Desperados III review (multi)

It may get overshadowed by the likes of The Last of Us – Part 2 this week, but Desperados III is a title we’ve been looking forward to for quite a while now. Developed by Mimimi games and published by THQ, it’s coming out for PlayStation 4, Xbox One and PC and brings back a franchise we last enjoyed almost 15 years ago.

When Mimimi Games released Shadow Tactics: Blades of the Shogun, they almost single-handedly revived a genre that flourished and vanished quickly somewhere around the year 2000. The Commandos games brought a fresh mix of real-time tactics that built on the unique capabilities of characters that had to work together in order to succeed at missions, and Desperados was a Wild West-themed spin-off of the same idea. We even had a Robin Hood game there somewhere, but after about five years it was all over until Shadow Tactics came along.

Combining Mimimi’s track record with the Desperados franchise felt like a great idea the moment it was announced by THQ, and we’ve been eagerly anticipating the game ever since. Acting as a prequel to the original games, Desperados III is a story-driven game that still centers on familiar protagonist John Cooper. He is joined by four other characters, including Kate O’Hara and Doc McCoy from the first game. Rounding out the gang are Hector, the muscle who wields an axe, and Isabelle, bringing some voodoo charm and mystery from her hometown of New Orleans. There are fewer characters to play with than in previous games, but the additional focus that that brings pays off without sacrificing versatility.

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As with the older games, you can switch between characters in real-time and move them or perform actions without having to wait for a turn. Abilities differ greatly between the cast members, because while John can either take a stealth approach with his knife or make use of his revolvers, other are more specialized and less versatile in that sense. Doc McCoy operates more like a modern day assassin, while Hector prefers to take down his opponents from up close. The ladies in the group also have their own unique qualities, with Kate being a master of disguise, seduction and distraction while Isabelle makes use of some of the “dark arts” she picked up back in Louisiana.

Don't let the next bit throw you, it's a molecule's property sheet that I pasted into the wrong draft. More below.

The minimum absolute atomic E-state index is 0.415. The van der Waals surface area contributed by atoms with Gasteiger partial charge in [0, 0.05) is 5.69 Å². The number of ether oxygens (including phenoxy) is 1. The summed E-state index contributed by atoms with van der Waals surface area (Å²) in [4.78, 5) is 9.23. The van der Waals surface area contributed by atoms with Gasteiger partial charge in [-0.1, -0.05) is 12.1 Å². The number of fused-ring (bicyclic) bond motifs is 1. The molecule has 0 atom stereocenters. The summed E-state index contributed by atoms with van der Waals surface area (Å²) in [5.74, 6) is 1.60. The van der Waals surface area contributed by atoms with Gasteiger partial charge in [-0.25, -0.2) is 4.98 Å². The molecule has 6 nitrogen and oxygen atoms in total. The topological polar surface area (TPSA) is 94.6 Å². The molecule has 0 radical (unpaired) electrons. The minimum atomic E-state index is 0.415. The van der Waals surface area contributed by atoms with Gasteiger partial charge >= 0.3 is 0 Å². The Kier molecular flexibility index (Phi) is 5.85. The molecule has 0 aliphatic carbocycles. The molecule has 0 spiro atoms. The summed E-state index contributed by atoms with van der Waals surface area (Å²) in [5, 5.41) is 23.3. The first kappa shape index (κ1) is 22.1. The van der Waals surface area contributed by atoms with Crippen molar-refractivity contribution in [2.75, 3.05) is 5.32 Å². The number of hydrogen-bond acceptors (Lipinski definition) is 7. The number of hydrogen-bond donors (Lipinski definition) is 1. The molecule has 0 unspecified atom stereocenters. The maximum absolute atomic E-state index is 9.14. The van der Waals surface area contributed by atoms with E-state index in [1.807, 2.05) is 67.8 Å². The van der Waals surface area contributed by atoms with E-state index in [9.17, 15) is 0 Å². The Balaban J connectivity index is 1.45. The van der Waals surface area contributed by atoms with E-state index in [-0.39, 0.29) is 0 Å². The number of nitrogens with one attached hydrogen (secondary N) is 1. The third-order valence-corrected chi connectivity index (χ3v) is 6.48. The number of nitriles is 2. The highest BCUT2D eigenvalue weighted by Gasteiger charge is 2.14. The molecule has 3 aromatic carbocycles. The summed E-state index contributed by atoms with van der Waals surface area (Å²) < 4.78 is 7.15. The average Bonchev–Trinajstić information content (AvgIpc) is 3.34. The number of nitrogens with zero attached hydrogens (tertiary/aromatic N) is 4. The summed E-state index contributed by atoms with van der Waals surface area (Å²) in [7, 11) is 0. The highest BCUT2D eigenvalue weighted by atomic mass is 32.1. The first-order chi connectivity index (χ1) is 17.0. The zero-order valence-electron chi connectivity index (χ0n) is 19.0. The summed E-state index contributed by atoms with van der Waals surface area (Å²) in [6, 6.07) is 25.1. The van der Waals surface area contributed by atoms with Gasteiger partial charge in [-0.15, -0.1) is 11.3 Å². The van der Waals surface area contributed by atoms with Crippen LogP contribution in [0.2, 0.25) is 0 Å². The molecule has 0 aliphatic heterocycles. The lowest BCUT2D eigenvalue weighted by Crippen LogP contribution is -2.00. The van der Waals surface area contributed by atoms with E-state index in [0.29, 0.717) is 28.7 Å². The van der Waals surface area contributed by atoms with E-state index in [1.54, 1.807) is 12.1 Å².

Cooperation is crucial as well, and very often you’ll need one character to open up a window of opportunity for another. Can’t get by a certain part of the level because someone is blocking your only way through? Have a teammate take them out first, or create a distraction if a direct attack is too risky in terms of alerting nearby enemies as well. When you hatch a plan and things come together, it feels great – and you’ll probably have a few instances where you see it unfold and think “I could have also done this or that!” – and when you replay levels that’s exactly what you can try out.

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Desperados III feels exactly like you’d expect it to if you’re familiar with both the original franchise and with what Mimimi did in Shadow Tactics. Levels are big and can take a long time to figure out, and always offer you multiple avenues of approach. This isn’t just good design in terms of making the chance smaller that you get stuck just because you can’t figure out the designer’s intent, but it also greatly adds to the replayability of the game. As great as the early Commandos games were, I never really had the urge to go back and try things a different way and this is probably the greatest contribution that Mimimi has made to the genre. They realize this as well, with special challenges encouraging you go (back) in and tackle scenarios in certain ways. This option unlocks after you complete the first eight missions and have the basics down, and it’s nice to be able to experiment a little once you get comfortable enough to do so.

Despite the PC ‘mouse and keyboard’ origins of the franchise, the control scheme for Desperados III works almost just as well with a gamepad in hand. This is available on the PC version as well, which can also be played from the comfort of your couch. Once you’re comfortable enough with the controls and a particular level you can also try for its targeted speedrun time, which is going to be a LOT faster than your first playthrough in many cases. Getting it is a blast, and it can be either a case of doing what you previously did but doing it a lot faster, or shaving off time by finding quicker solutions. Again, more replay value.

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I loved the game, but where Desperados III didn’t impress me is in the visual department. It plays out from the same isometric perspective as the previous games did, but XCOM has the same origins and has done a great job making the visual experience feel more dramatic and cinematic by making more use of 3D and camera changes at key moments.

This is just a minor issue though, because fans of the genre won’t be playing this expecting Red Dead Redemption 2 graphics. They want gameplay polish, and the combination of Desperados with Mimimi’s expertise is a winning one in that regard. Along with Shadow Tactics, this is the best that the genre has to offer.

Score: 8.6/10

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